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Fuzzing is an increasingly popular method for software and hardware quality assurance. A fuzzer is a program or framework that generates pseudo-random inputs, evaluates them, and measures the success or failure of the evaluations. This may be a greatly oversimplified explanation, but it bears the familiar look and feel of test vector sets and unit test frameworks used by engineers since the advent of computers.Read
Today CITL is open sourcing our static analysis tooling. Doing so we hope to share our methods for analyzing binary hardening with a wider audience. Our static analysis tooling ingests binary files (PE/ELF/MachO), of multiple architectures (ELF supports: x86, x86-64, arm, arm/thumb, aarch64, mips, ppc) and reports on the hardening of the binary. It supports a range of different hardening techniques via its plugable analyzer model.Read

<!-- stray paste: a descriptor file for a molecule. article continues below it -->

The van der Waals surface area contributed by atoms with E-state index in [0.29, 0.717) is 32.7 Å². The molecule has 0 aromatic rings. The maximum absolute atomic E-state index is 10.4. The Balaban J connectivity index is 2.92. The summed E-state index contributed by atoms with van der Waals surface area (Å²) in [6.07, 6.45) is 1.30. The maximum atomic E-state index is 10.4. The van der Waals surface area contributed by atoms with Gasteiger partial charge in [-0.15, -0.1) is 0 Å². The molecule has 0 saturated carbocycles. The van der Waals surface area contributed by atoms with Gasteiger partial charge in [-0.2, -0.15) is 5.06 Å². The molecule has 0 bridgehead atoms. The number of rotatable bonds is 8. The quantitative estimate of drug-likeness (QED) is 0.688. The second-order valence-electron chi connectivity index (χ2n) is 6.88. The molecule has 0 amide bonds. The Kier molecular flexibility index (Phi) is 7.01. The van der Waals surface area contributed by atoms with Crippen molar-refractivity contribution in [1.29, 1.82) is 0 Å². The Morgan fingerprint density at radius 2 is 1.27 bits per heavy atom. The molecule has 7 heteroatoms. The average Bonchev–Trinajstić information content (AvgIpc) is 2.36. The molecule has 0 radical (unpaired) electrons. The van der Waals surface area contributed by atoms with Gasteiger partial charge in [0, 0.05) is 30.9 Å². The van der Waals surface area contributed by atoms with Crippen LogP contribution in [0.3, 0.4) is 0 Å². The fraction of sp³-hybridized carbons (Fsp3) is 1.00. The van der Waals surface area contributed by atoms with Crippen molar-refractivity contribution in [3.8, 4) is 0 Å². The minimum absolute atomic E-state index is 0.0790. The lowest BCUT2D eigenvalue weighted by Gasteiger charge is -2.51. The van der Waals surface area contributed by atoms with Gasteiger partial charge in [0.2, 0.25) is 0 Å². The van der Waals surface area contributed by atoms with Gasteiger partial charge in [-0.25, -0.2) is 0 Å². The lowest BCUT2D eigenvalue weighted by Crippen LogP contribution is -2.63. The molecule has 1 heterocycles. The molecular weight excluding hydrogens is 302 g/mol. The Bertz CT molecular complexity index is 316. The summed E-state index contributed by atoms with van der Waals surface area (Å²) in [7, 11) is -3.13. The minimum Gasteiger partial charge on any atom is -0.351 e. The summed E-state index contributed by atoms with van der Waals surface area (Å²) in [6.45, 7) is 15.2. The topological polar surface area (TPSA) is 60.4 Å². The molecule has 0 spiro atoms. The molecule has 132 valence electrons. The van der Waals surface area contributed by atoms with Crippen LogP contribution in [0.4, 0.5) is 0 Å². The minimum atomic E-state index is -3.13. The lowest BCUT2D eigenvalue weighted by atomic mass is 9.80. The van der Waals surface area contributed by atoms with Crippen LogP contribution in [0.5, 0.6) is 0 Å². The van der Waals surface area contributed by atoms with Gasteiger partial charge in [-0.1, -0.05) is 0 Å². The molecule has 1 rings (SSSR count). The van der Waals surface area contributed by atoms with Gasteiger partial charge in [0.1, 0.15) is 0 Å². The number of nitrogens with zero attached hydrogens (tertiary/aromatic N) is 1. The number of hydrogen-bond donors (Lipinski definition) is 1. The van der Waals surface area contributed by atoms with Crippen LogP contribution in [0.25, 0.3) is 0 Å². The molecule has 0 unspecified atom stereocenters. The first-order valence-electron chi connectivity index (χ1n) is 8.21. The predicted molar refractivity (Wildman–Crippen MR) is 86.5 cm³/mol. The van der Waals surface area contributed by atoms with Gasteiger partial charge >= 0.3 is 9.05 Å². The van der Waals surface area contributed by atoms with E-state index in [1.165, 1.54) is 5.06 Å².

CITL’s primary research goal has been focused around if we could formalize a technique security practitioners use for identifying potentially vulnerable code. We wanted to know if we could automatically detect patterns that are used for prioritization in a standard security audit? We started with simple questions based on common indicators. For example:
strcpy() more often mean that software will crash more?”.
The CITL, which thinks of itself as Consumer Reports for software (and has actually partnered with Consumer Reports to broaden its reach), is one of a few independent initiatives that analyzes code and publicly reports on its findings. Its report acknowledges that browsers are challenging to secure because of their inherent complexity. Major browsers contain millions of lines of code to which hundreds of developers contribute.–The Parallax
The poor security of much enterprise software can be dramatically improved at low cost with the compile-time equivalents of seatbelts and airbags. With that in mind, the Cyber Independent Testing Lab (CITL) is building a Consumer Reports-style rating systems to grade the security of thousands of software binaries.–CSO
When the founders of a new nonprofit assessing the cybersecurity of software for consumers were trying to develop a scoring system that would rate programs depending on which security features they used, they encountered a “mind-blowing” problem. No one had ever measured how well such features actually worked.–Cyberscoop